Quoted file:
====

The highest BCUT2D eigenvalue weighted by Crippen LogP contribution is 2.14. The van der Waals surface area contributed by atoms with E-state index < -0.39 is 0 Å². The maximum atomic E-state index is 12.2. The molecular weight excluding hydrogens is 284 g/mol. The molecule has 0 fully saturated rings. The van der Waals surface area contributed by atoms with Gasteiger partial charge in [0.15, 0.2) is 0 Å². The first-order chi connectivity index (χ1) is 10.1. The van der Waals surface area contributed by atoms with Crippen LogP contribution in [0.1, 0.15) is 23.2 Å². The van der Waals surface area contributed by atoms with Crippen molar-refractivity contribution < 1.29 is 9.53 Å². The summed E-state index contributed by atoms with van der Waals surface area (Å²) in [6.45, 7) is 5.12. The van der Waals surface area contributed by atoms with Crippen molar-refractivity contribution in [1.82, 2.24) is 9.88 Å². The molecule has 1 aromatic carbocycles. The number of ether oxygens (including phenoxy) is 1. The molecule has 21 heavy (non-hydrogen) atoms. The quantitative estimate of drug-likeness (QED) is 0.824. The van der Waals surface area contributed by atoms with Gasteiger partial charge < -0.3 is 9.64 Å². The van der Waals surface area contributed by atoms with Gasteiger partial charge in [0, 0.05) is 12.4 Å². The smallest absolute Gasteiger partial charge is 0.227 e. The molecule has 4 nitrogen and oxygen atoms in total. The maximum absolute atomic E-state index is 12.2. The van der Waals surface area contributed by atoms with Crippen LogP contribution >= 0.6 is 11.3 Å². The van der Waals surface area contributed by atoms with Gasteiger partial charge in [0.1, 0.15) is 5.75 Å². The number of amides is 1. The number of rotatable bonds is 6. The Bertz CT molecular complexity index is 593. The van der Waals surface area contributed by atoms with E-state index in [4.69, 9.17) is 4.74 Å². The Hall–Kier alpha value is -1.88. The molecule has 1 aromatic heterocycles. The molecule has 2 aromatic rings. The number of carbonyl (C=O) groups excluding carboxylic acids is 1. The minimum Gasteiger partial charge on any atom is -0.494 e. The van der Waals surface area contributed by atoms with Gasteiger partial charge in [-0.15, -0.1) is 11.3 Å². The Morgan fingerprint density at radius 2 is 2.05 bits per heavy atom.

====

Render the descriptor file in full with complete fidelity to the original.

The highest BCUT2D eigenvalue weighted by Crippen LogP contribution is 2.14. The van der Waals surface area contributed by atoms with E-state index < -0.39 is 0 Å². The maximum atomic E-state index is 12.2. The molecular weight excluding hydrogens is 284 g/mol. The molecule has 0 fully saturated rings. The van der Waals surface area contributed by atoms with Gasteiger partial charge in [0.15, 0.2) is 0 Å². The first-order chi connectivity index (χ1) is 10.1. The van der Waals surface area contributed by atoms with Crippen LogP contribution in [0.1, 0.15) is 23.2 Å². The van der Waals surface area contributed by atoms with Crippen molar-refractivity contribution < 1.29 is 9.53 Å². The summed E-state index contributed by atoms with van der Waals surface area (Å²) in [6.45, 7) is 5.12. The van der Waals surface area contributed by atoms with Crippen molar-refractivity contribution in [1.82, 2.24) is 9.88 Å². The molecule has 1 aromatic carbocycles. The number of ether oxygens (including phenoxy) is 1. The molecule has 21 heavy (non-hydrogen) atoms. The quantitative estimate of drug-likeness (QED) is 0.824. The van der Waals surface area contributed by atoms with Gasteiger partial charge < -0.3 is 9.64 Å². The van der Waals surface area contributed by atoms with Gasteiger partial charge in [0, 0.05) is 12.4 Å². The smallest absolute Gasteiger partial charge is 0.227 e. The molecule has 4 nitrogen and oxygen atoms in total. The maximum absolute atomic E-state index is 12.2. The van der Waals surface area contributed by atoms with Crippen LogP contribution >= 0.6 is 11.3 Å². The van der Waals surface area contributed by atoms with Gasteiger partial charge in [0.1, 0.15) is 5.75 Å². The number of amides is 1. The number of rotatable bonds is 6. The Bertz CT molecular complexity index is 593. The van der Waals surface area contributed by atoms with E-state index in [4.69, 9.17) is 4.74 Å². The Hall–Kier alpha value is -1.88. The molecule has 1 aromatic heterocycles. The molecule has 2 aromatic rings. The number of carbonyl (C=O) groups excluding carboxylic acids is 1. The minimum Gasteiger partial charge on any atom is -0.494 e. The van der Waals surface area contributed by atoms with Gasteiger partial charge in [-0.15, -0.1) is 11.3 Å². The Morgan fingerprint density at radius 2 is 2.05 bits per heavy atom.